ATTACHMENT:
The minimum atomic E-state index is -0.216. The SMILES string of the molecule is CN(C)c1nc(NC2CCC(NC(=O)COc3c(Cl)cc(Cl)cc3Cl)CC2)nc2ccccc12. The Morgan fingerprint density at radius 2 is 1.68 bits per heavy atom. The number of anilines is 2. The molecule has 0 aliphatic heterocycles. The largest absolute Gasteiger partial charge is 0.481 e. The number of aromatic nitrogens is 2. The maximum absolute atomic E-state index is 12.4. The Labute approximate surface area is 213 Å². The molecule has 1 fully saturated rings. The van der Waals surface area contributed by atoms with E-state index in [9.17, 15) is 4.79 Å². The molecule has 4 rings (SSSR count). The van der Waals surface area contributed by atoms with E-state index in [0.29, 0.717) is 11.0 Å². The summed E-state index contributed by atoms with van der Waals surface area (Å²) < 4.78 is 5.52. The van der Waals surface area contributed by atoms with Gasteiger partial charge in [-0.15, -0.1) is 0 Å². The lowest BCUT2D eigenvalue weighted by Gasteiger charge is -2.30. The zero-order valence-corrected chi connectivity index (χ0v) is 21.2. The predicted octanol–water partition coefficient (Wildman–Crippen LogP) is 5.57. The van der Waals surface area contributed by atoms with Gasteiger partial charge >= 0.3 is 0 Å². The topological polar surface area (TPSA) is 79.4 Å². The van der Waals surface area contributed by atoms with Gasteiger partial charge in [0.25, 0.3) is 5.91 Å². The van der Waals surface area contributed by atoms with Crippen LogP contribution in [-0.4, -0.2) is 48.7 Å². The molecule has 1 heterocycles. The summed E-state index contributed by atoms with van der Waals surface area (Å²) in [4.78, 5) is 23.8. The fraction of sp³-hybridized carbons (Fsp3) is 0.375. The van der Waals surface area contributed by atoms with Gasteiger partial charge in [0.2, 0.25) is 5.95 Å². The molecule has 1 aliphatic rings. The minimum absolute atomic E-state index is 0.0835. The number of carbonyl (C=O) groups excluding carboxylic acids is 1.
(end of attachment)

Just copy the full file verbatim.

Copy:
The minimum atomic E-state index is -0.216. The SMILES string of the molecule is CN(C)c1nc(NC2CCC(NC(=O)COc3c(Cl)cc(Cl)cc3Cl)CC2)nc2ccccc12. The Morgan fingerprint density at radius 2 is 1.68 bits per heavy atom. The number of anilines is 2. The molecule has 0 aliphatic heterocycles. The largest absolute Gasteiger partial charge is 0.481 e. The number of aromatic nitrogens is 2. The maximum absolute atomic E-state index is 12.4. The Labute approximate surface area is 213 Å². The molecule has 1 fully saturated rings. The van der Waals surface area contributed by atoms with E-state index in [9.17, 15) is 4.79 Å². The molecule has 4 rings (SSSR count). The van der Waals surface area contributed by atoms with E-state index in [0.29, 0.717) is 11.0 Å². The summed E-state index contributed by atoms with van der Waals surface area (Å²) < 4.78 is 5.52. The van der Waals surface area contributed by atoms with Gasteiger partial charge in [-0.15, -0.1) is 0 Å². The lowest BCUT2D eigenvalue weighted by Gasteiger charge is -2.30. The zero-order valence-corrected chi connectivity index (χ0v) is 21.2. The predicted octanol–water partition coefficient (Wildman–Crippen LogP) is 5.57. The van der Waals surface area contributed by atoms with Gasteiger partial charge >= 0.3 is 0 Å². The topological polar surface area (TPSA) is 79.4 Å². The van der Waals surface area contributed by atoms with Gasteiger partial charge in [0.25, 0.3) is 5.91 Å². The van der Waals surface area contributed by atoms with Crippen LogP contribution in [-0.4, -0.2) is 48.7 Å². The molecule has 1 heterocycles. The summed E-state index contributed by atoms with van der Waals surface area (Å²) in [4.78, 5) is 23.8. The fraction of sp³-hybridized carbons (Fsp3) is 0.375. The van der Waals surface area contributed by atoms with Gasteiger partial charge in [0.2, 0.25) is 5.95 Å². The molecule has 1 aliphatic rings. The minimum absolute atomic E-state index is 0.0835. The number of carbonyl (C=O) groups excluding carboxylic acids is 1.